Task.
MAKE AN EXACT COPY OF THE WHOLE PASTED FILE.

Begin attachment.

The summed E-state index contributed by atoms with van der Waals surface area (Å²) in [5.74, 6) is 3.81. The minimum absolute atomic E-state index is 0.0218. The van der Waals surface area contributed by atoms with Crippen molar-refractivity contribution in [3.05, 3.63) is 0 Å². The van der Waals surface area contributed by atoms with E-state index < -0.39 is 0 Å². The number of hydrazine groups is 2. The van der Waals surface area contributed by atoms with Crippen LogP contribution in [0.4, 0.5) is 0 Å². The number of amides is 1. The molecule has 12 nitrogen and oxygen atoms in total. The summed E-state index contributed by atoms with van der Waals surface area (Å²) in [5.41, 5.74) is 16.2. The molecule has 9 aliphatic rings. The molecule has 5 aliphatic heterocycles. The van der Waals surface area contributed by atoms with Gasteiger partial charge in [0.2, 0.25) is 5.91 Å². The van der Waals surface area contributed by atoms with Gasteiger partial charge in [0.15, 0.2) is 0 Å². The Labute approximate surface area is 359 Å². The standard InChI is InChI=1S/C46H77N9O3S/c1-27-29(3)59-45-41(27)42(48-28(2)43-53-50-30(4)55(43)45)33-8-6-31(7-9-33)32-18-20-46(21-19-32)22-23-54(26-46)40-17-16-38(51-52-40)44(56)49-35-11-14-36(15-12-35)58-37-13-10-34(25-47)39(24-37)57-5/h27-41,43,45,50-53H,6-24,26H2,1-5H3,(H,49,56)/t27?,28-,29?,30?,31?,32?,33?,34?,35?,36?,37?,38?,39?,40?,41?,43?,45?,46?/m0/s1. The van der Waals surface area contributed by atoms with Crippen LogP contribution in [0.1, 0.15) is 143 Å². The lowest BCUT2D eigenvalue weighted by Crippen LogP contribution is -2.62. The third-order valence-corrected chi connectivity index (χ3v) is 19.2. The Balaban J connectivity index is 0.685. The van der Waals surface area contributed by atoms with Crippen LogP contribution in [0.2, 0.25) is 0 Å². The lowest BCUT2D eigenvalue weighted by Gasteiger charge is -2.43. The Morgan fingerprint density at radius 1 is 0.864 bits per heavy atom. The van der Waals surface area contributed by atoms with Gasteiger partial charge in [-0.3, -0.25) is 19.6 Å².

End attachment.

The summed E-state index contributed by atoms with van der Waals surface area (Å²) in [5.74, 6) is 3.81. The minimum absolute atomic E-state index is 0.0218. The van der Waals surface area contributed by atoms with Crippen molar-refractivity contribution in [3.05, 3.63) is 0 Å². The van der Waals surface area contributed by atoms with E-state index < -0.39 is 0 Å². The number of hydrazine groups is 2. The van der Waals surface area contributed by atoms with Crippen LogP contribution in [0.4, 0.5) is 0 Å². The number of amides is 1. The molecule has 12 nitrogen and oxygen atoms in total. The summed E-state index contributed by atoms with van der Waals surface area (Å²) in [5.41, 5.74) is 16.2. The molecule has 9 aliphatic rings. The molecule has 5 aliphatic heterocycles. The van der Waals surface area contributed by atoms with Gasteiger partial charge in [0.2, 0.25) is 5.91 Å². The van der Waals surface area contributed by atoms with Gasteiger partial charge in [0.15, 0.2) is 0 Å². The Labute approximate surface area is 359 Å². The standard InChI is InChI=1S/C46H77N9O3S/c1-27-29(3)59-45-41(27)42(48-28(2)43-53-50-30(4)55(43)45)33-8-6-31(7-9-33)32-18-20-46(21-19-32)22-23-54(26-46)40-17-16-38(51-52-40)44(56)49-35-11-14-36(15-12-35)58-37-13-10-34(25-47)39(24-37)57-5/h27-41,43,45,50-53H,6-24,26H2,1-5H3,(H,49,56)/t27?,28-,29?,30?,31?,32?,33?,34?,35?,36?,37?,38?,39?,40?,41?,43?,45?,46?/m0/s1. The van der Waals surface area contributed by atoms with Crippen LogP contribution in [0.1, 0.15) is 143 Å². The lowest BCUT2D eigenvalue weighted by Crippen LogP contribution is -2.62. The third-order valence-corrected chi connectivity index (χ3v) is 19.2. The Balaban J connectivity index is 0.685. The van der Waals surface area contributed by atoms with Crippen LogP contribution in [0.2, 0.25) is 0 Å². The lowest BCUT2D eigenvalue weighted by Gasteiger charge is -2.43. The Morgan fingerprint density at radius 1 is 0.864 bits per heavy atom. The van der Waals surface area contributed by atoms with Gasteiger partial charge in [-0.3, -0.25) is 19.6 Å².